BALTIMORE (CN) — The shooting of Tyrone Banks on Aug. 28, 2019, made headlines both for the more than 160 bullets that police fired at him and for the officer who took a bullet to his leg in the melee.
An investigation by the State’s Attorney determined police had committed no crimes. Last week, however, a dozen officers and one sergeant from the incident were sued by an injured bystander who was hardly mentioned in the state's attorney's review of the incident.
Represented by attorney Anton Iamele, Ray Maier claims that Baltimore police had “acted recklessly and with wanton disregard for the safety” of people in the area. Maier's complaint in Baltimore City Circuit Court is dated Aug. 26, but the court clerk did not provide public access to the file until Tuesday afternoon. Iamele did not return calls from Courthouse News.
“When the defendant officers unleashed the fusillade of projectiles at and in the vicinity of East Fayette Street and Caroline, they failed to account for members of the general public including but not limited to, Plaintiff Maier,” the complaint says.
Meier did not name the city itself as a defendant. Nevertheless a spokesman for Baltimore police said the department would probably not comment on the litigation. The chief spokesman did not return a request for comment.
Peter Moskos, a professor of criminal justice at John Jay College in New York who served as a Baltimore police officer two decades ago, was reluctant to second-guess the officers. Even so, he said in an email, “161 rounds is a lot of rounds to fire at a guy, even a bad guy with a gun, who didn't fire a single shot at the cops when those rounds were fired."
The incident reportedly started the day before with Banks firing a shot at a city cop, throwing a bottle and pointing a gun at a different cop. He was armed with a Lugar pistol, which was later found to be jammed.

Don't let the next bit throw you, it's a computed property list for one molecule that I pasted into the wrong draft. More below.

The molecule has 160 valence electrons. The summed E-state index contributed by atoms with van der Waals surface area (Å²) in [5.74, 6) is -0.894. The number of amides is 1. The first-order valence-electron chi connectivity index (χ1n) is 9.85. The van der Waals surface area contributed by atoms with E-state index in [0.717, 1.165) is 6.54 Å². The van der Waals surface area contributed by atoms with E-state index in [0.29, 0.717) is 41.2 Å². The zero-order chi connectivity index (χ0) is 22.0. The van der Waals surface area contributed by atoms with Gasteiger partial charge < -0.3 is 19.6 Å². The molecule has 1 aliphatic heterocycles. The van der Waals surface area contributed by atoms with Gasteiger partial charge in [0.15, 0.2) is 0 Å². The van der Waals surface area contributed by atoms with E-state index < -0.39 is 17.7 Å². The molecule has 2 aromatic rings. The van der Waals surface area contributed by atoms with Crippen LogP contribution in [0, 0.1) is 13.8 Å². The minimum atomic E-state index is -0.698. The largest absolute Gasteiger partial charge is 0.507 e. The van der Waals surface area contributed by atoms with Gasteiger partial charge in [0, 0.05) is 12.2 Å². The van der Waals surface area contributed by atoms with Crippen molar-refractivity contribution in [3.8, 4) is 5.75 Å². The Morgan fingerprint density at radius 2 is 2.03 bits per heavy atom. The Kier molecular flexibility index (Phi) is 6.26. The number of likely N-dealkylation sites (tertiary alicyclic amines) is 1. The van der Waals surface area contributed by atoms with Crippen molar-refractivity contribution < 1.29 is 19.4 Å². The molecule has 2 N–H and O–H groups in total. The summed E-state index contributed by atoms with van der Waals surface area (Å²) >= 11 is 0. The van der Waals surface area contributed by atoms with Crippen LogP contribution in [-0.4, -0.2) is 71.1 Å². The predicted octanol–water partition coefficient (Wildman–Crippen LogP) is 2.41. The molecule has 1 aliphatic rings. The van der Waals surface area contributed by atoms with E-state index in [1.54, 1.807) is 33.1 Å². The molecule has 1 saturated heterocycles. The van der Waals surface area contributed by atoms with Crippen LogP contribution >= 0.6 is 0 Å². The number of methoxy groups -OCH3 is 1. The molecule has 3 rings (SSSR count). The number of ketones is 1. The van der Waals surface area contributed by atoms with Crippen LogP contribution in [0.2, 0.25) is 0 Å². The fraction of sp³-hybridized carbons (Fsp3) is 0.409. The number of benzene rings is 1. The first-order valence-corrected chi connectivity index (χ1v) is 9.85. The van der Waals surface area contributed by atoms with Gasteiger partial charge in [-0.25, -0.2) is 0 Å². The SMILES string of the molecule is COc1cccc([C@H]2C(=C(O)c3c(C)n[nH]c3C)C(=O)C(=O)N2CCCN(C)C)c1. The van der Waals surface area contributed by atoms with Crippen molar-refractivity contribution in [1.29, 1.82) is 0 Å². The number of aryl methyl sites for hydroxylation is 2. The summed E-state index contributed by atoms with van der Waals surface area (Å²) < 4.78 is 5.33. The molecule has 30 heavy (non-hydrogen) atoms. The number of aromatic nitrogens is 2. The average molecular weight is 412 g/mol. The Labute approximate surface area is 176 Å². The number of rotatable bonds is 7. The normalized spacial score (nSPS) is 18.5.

On the night of Aug. 28, Maier was driving home from a family dinner at about 11 p.m. when she became boxed in by multiple squad cars chasing Banks in a silver Toyota Rav 4.
With the 50-year-old Maier stopped in her white Ford Focus at the intersection of Fayette and Caroline Street, police rammed Banks' vehicle, sending it careening into a tree on North Caroline Street.
After the smoke cleared, as police rendered aid to the dead suspect, Maier flagged down a paramedic.
“Responding paramedics observed that Plaintiff Maier had visible gunshot wounds to the upper right chest/shoulder, hand and left side of the neck,” the complaint says.
The suit quotes commissioner Harrison at the news conference following the event: “The number of officers firing, the number of rounds that were fired, becomes a concern for any chief, any executive because as I stated, we have to be accountable for where every one of our rounds ends up.”
Days later, Maier’s sister, Ghilda Fries, told a Baltimore Sun reporter that Maier was still in the hospital and badly wounded. “I just thought it was completely reckless. No logical reason at all for that shooting,” Fries said. “They blocked people in a war zone. My sister is really suffering for it.”
The family demanded an apology from the department.
It was unclear at press time whether they ever got one.
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